Enterprise Alert is the central hub for managing critical alerting, notifications, and remediation needs. It is a database-driven application and most of the time, once set up and configured, it just silently does its job in the background. Where we have customers frequently adapting and maintaining notification profiles, event sources, workflows, or channels in our product – there are also those that set up Enterprise Alert once and then hardly “ever touch their running system” again. The high degree of automatization that comes with our system makes it possible. The new health check functionality will make it even easier to do so.
Regardless of how often you interact with Enterprise Alert and mainly because of the majority of work being done in the background – customers often forget that performing regular maintenance on Enterprise Alert and on the respective database(s) is crucial to ensure that everything can run seamlessly. Everything that goes in and out of Enterprise Alert is logged and stored in the database linked to our system because this is how you achieve full transparency and audit trailing for your internal reporting. If your database is reaching capacity and responses are becoming exceedingly slow – it is definitely time for some maintenance. With Enterprise Alert being a notification system – ideally, you are notified before you feel any effects of your database reaching capacity or your disk space running low.
What did we do to make your life easier?
With every release and every patch that we provide, we aim to improve our performance and ease your day to day tasks even more. Allowing you to focus on what is important and to rely on our system for your most critical communication. Our latest patch comes with an extended kernel capability – automatically checking the max DB and hard disk size. This health check comes with new parameters (DatabaseFreeCheckLevelsInMB, DiskFreeCheckLevelsInMB) available in the logman.xml. If the configured thresholds are met the health check function will then generate a warning message.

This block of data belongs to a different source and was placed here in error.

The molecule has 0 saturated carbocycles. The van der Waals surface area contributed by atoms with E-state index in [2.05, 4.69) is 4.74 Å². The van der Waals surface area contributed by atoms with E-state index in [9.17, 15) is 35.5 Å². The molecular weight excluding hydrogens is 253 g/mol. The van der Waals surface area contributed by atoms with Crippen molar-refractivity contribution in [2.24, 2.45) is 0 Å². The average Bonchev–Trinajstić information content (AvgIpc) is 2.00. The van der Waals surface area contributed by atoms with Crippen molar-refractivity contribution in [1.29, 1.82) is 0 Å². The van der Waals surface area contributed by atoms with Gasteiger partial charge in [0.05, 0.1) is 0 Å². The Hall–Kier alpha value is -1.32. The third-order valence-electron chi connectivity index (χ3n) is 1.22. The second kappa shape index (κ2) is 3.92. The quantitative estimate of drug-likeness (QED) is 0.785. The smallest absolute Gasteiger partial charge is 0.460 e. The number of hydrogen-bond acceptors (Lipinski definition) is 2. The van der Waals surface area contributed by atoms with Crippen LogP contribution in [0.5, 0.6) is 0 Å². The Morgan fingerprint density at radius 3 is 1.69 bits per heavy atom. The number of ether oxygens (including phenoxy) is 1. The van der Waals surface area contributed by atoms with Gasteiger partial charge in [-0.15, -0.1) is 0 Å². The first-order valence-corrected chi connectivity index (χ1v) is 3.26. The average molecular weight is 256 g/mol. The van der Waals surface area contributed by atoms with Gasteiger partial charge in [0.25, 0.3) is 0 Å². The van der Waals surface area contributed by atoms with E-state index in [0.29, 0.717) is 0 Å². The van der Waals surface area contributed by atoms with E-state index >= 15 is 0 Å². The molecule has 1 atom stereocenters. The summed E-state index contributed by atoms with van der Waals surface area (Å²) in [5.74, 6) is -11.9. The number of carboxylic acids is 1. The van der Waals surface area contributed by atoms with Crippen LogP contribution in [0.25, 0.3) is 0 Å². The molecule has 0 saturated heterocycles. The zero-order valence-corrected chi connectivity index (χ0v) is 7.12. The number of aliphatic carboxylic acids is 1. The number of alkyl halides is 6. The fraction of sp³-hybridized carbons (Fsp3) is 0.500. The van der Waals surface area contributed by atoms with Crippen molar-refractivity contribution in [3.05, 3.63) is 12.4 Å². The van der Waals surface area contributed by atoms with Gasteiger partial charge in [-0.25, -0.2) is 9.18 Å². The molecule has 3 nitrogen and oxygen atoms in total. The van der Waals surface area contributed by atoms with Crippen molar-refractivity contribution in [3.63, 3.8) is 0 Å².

To illustrate this let’s assume your DB has a total size of 10GB and you want to get a warning message when you get close to that capacity maximum. With the new patch, what you do is, you set the value in the logman.xml like this:
Now if the amount of free disk space runs below 500MB you get your first health check warning message. If it goes below 300MB your second and your 3rd message triggers below 100MB. You now receive 3 health check warning messages allowing you to adapt regardless of how often you schedule system or database maintenance and avoiding slow processing of your critical communication.
How does that look in the field?
In order to benefit from the added logging, you will want to set up an alert policy to get notified.
- To simulate the issue you will just have to set the threshold high enough in this case 100GB. Once the threshold is set and the kernel running again a warning event will show up within the Enterprise Alert system log.
- Creating an alert policy from the event is the best way to ensure that no threshold goes unnoticed. In the following screenshots is an example of an alert policy.
Enterprise Alert is your primary weapon when it comes to ensuring that no critical information gets lost and that people who need to be in the know, can get their notifications on critical situations within your organization. Enterprise Alert is your last man standing and needs to be the most reliable solution you have. A redundant, HA setup is recommended, but a well-maintained and performant database is just as crucial. While database monitoring is often already taken care of, the described extra step and regular health check straight from the application can make a big difference in raising awareness with the administrators, enabling them to take action to remediate problems before they even become an issue.
If you have any further questions on this topic please feel free to contact us under firstname.lastname@example.org.